- Viking, Penguin Random House Australia
- published 2021
- ISBN 978-0-241-48280-3
- 297 pages
A charming new novel about two sisters who buy a ramshackle country house together, from the bestselling author of The Librarian and Grandmothers
'Two sisters, Halcyon and Marguerite Days, after heated exchanges and months of debate, had put together the money left them by their father and bought Knight's Fee, a house in Hope Wenlock, just on the English side of the Welsh Borders. The house was timbered, roomy and, certainly on the outside, picturesque; "a jigsaw picture house", it was described by the agents (a description which had for some time set Hassie against going to view it). What she had seen, when Margot's persistence eroded her resistance, was a rambling redbrick building, covered in Virginia creeper, with a sprawling garden, invaded by weeds, yellow fungi, and clumps of brooding nettles. . .'
When the sisters hire Murat, who has recently arrived in Hope Wenlock from Albania, to be their gardener, they unwittingly unleash tensions in the quiet English village they have begun to call home. The Gardener is a beautifully observed tale of sisterhood, secrets, belonging and new beginnings, from the best-selling author of The Librarian.
It is books like this that make me wonder why I don't read more outside the crime fiction genre. Too much inside the genre competing for my attention I suppose.
I have listed Salley Vickers as a "new to me author" although I'm pretty sure I have read one title by her at least, but possibly decades ago.
This to me was a reminder that sometimes you just need to read books that explore relationships, rather than always solving murder mysteries. There are mysteries in THE GARDENER but they are not the primary focus.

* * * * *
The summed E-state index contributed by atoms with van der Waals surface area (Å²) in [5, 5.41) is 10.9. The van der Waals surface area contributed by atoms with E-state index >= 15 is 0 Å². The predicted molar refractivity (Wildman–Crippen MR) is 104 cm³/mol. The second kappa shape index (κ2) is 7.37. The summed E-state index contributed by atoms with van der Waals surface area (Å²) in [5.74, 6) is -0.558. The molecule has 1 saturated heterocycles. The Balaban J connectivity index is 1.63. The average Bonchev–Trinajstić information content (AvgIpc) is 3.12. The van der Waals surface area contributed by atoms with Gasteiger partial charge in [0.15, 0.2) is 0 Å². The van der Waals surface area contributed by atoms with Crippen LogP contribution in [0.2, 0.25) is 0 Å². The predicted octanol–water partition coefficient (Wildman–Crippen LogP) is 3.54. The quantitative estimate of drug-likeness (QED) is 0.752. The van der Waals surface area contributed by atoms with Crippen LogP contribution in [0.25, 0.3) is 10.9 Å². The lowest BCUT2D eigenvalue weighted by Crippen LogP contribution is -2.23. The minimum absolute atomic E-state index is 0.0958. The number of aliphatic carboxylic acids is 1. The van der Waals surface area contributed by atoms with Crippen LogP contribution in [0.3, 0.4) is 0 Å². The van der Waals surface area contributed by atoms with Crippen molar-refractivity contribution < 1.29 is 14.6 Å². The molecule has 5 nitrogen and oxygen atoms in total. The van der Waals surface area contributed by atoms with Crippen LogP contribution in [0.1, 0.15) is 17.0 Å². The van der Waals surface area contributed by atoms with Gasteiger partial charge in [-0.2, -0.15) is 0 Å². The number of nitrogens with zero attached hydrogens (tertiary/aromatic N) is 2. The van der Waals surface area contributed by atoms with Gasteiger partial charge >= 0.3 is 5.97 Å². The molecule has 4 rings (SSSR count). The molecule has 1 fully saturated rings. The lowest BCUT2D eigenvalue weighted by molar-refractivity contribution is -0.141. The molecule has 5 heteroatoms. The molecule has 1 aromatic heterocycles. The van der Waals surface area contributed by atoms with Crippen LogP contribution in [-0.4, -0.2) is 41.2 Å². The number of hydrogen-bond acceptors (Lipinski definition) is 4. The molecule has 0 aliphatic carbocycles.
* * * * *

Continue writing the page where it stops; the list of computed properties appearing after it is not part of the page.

A gentle read.
My rating: 4.6
About the author
Salley Vickers was born in Liverpool, the child of communist parents. She grew up in Stoke-on-Trent, living in Barlastan Hall, where her father was warden of a W.E.A. college that taught adult education to Trades Union workers. She moved to London aged three and lived there for the remainder of her childhood.
She wrote her first novel, “The Door Into Time”, aged nine, thanks to an enterprising primary school teacher. The novel is lost but she believes it has influenced all her subsequent work and she regards her education at this state primary school as some of the most nourishing she has been lucky enough to receive. It is a source of great regret to her, that the current primary school curriculum is so narrow and so uncreative.
Her greatest love is poetry, which she writes badly, and her three grandchildren, whom she sees as often as they allow. She also likes music, especially opera and 60s/70s rock, walking, gardening and dancing. Her first ambition was to be a ballet dancer. One of her greatest pleasures is being able to take her granddaughter to the ballet.
She has worked as a teacher for children with special needs, for the now defunct ILEA, a tutor for the W.E.A. and for the Oxford Department of Continuing Education, a university lecturer in English, a psychoanalyst and she now writes and lectures fulltime.
She divides her time between London and Wiltshire, with regular retreats to Corfu, where she has made many friends, both with Corfiots and Albanians.